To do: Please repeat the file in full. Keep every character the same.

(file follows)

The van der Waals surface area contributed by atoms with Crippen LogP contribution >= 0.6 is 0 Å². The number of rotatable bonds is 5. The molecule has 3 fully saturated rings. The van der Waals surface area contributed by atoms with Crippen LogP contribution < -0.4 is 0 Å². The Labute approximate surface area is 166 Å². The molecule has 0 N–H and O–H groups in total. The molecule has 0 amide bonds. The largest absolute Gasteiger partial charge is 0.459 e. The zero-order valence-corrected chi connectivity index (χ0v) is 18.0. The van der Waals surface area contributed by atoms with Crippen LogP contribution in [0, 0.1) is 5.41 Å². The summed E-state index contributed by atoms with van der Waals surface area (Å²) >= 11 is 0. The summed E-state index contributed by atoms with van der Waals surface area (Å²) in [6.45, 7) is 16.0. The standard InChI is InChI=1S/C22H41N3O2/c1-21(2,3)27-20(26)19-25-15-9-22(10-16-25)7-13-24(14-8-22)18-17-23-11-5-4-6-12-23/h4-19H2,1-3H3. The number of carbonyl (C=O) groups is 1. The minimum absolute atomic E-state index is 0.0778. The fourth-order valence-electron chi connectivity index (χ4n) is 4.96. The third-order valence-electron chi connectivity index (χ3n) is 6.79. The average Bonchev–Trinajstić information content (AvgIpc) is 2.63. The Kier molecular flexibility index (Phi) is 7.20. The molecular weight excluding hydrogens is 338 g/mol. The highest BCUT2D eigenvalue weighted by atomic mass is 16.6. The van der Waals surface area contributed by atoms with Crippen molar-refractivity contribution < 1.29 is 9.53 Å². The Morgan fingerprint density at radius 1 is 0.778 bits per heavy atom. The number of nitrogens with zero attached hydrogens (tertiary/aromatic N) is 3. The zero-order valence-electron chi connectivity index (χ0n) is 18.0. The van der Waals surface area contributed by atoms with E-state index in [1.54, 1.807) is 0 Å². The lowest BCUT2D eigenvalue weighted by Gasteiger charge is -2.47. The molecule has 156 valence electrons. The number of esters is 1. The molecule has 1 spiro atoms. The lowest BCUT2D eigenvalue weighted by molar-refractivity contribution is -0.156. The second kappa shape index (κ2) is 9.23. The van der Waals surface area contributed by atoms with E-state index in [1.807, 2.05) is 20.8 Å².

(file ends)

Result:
The van der Waals surface area contributed by atoms with Crippen LogP contribution >= 0.6 is 0 Å². The number of rotatable bonds is 5. The molecule has 3 fully saturated rings. The van der Waals surface area contributed by atoms with Crippen LogP contribution < -0.4 is 0 Å². The Labute approximate surface area is 166 Å². The molecule has 0 N–H and O–H groups in total. The molecule has 0 amide bonds. The largest absolute Gasteiger partial charge is 0.459 e. The zero-order valence-corrected chi connectivity index (χ0v) is 18.0. The van der Waals surface area contributed by atoms with Crippen LogP contribution in [0, 0.1) is 5.41 Å². The summed E-state index contributed by atoms with van der Waals surface area (Å²) >= 11 is 0. The summed E-state index contributed by atoms with van der Waals surface area (Å²) in [6.45, 7) is 16.0. The standard InChI is InChI=1S/C22H41N3O2/c1-21(2,3)27-20(26)19-25-15-9-22(10-16-25)7-13-24(14-8-22)18-17-23-11-5-4-6-12-23/h4-19H2,1-3H3. The number of carbonyl (C=O) groups is 1. The minimum absolute atomic E-state index is 0.0778. The fourth-order valence-electron chi connectivity index (χ4n) is 4.96. The third-order valence-electron chi connectivity index (χ3n) is 6.79. The average Bonchev–Trinajstić information content (AvgIpc) is 2.63. The Kier molecular flexibility index (Phi) is 7.20. The molecular weight excluding hydrogens is 338 g/mol. The highest BCUT2D eigenvalue weighted by atomic mass is 16.6. The van der Waals surface area contributed by atoms with Crippen molar-refractivity contribution < 1.29 is 9.53 Å². The Morgan fingerprint density at radius 1 is 0.778 bits per heavy atom. The number of nitrogens with zero attached hydrogens (tertiary/aromatic N) is 3. The zero-order valence-electron chi connectivity index (χ0n) is 18.0. The van der Waals surface area contributed by atoms with E-state index in [1.54, 1.807) is 0 Å². The lowest BCUT2D eigenvalue weighted by Gasteiger charge is -2.47. The molecule has 156 valence electrons. The number of esters is 1. The molecule has 1 spiro atoms. The lowest BCUT2D eigenvalue weighted by molar-refractivity contribution is -0.156. The second kappa shape index (κ2) is 9.23. The van der Waals surface area contributed by atoms with E-state index in [1.807, 2.05) is 20.8 Å².